He stared pointedly at the door and Jimmy rose slowly from his chair. He turned as he grabbed the handle. He could beg. Sutton had already said no, so what harm was there in trying? He bit his lip and hauled the door open. He wasn’t that bad, not yet. He should mention his service. That had helped before. They saw his scrawny face and narrow shoulders and had him down as street trash. When he told them he led a squad in all three wars, their expressions soon changed.

But Mr Sutton didn’t care. Jimmy knew that without asking.

He tramped down the long corridor to the exit and stepped out onto the street. The door was unmarked and faded into the buildings on either side the moment it closed. Jimmy sniffed and stepped into the street. The howl of horns made him leap back as a Hoved raced past. Four kids clung to the spokes thrusting out from the central platform, laughing as he shook his fist at them.

What the hell were kids that young doing with one of them? They’d been military issue when they were first invented, a quick way for generals to get around the battlefields. Why did everything they have start with the wars?

He looked back at the dark brown doorway and rubbed his nose. Not everything came with the wars. If what he’d been told about Mr Sutton’s machine was true, it came from before the wars and even the droughts! He hoped it was true. Jenna hadn’t actually used it, but a friend of her’s sister’s friend used it and swore it worked. Five minutes at any time in the future or past, to see whatever it was you cared most about.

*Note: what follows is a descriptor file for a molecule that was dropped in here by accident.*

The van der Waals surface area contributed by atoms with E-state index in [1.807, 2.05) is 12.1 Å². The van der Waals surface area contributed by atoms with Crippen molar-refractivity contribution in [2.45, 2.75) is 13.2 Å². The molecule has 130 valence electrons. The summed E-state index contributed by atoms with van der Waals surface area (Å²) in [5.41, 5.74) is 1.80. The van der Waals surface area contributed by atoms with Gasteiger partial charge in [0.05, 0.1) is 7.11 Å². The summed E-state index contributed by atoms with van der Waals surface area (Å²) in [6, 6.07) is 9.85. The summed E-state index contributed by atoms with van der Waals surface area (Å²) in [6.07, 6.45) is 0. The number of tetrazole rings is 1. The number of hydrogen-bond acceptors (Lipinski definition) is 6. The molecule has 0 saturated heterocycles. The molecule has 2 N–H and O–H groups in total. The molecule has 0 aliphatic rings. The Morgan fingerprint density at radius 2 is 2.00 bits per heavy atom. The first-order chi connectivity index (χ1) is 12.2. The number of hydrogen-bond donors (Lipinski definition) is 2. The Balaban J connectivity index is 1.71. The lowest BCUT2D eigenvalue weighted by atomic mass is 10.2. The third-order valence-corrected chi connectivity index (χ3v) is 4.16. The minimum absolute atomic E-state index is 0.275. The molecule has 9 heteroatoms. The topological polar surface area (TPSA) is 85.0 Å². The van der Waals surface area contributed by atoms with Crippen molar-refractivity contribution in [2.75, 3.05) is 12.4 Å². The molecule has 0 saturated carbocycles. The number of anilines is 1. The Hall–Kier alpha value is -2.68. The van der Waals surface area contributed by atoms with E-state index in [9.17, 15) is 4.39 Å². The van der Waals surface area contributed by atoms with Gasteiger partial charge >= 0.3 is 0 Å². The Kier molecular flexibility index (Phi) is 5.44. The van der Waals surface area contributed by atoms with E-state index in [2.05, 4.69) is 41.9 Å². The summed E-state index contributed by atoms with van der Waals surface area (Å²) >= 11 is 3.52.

Jimmy didn’t know how reliable the friend was, but since she’d won the lottery a week later, he reckoned that counted for something. He stomped down the narrow winding road, keeping his eyes on the darkest corners. Most of the shops down here were boarded up and covered in a thin layer of grease. In fact, everything was covered in it. They said on busy days, it rained down here, rain that stuck to your clothes and hair and skin and took a scalding hot shower to get rid of.

He reached his hover and slid into the driver’s seat. The engine rumbled and he shot straight up forty feet into the low lane. The brains engaged and he sat back as the Loop took over, already drumming his fingers against the armrest. That woman had gone forward, found the lottery numbers and changed her life. He was going forward to find out whether his girlfriend was still with him in five years time.

The machine cost fifty creds, which was more money than he’d seen in a year. He wouldn’t have thought twice about it if he hadn’t spotted the condoms in her bag, but that had been enough. She was out making time with someone else and the thought made his guts clench like he’d eaten two week old chickpig.

The buildings rushed past, too fast to see the details, and he let them blur further as his eyes slid closed. He had to get on that machine. He had to.

Work passed in a flash and he headed home, unsure whether to feel triumphant or depressed. He always felt triumphant on the way home, because she was waiting for him. But the joy was absent today. He couldn’t stop thinking about what she’d been up to. Had she seen him again? Was there anyone at all or was it all in his head?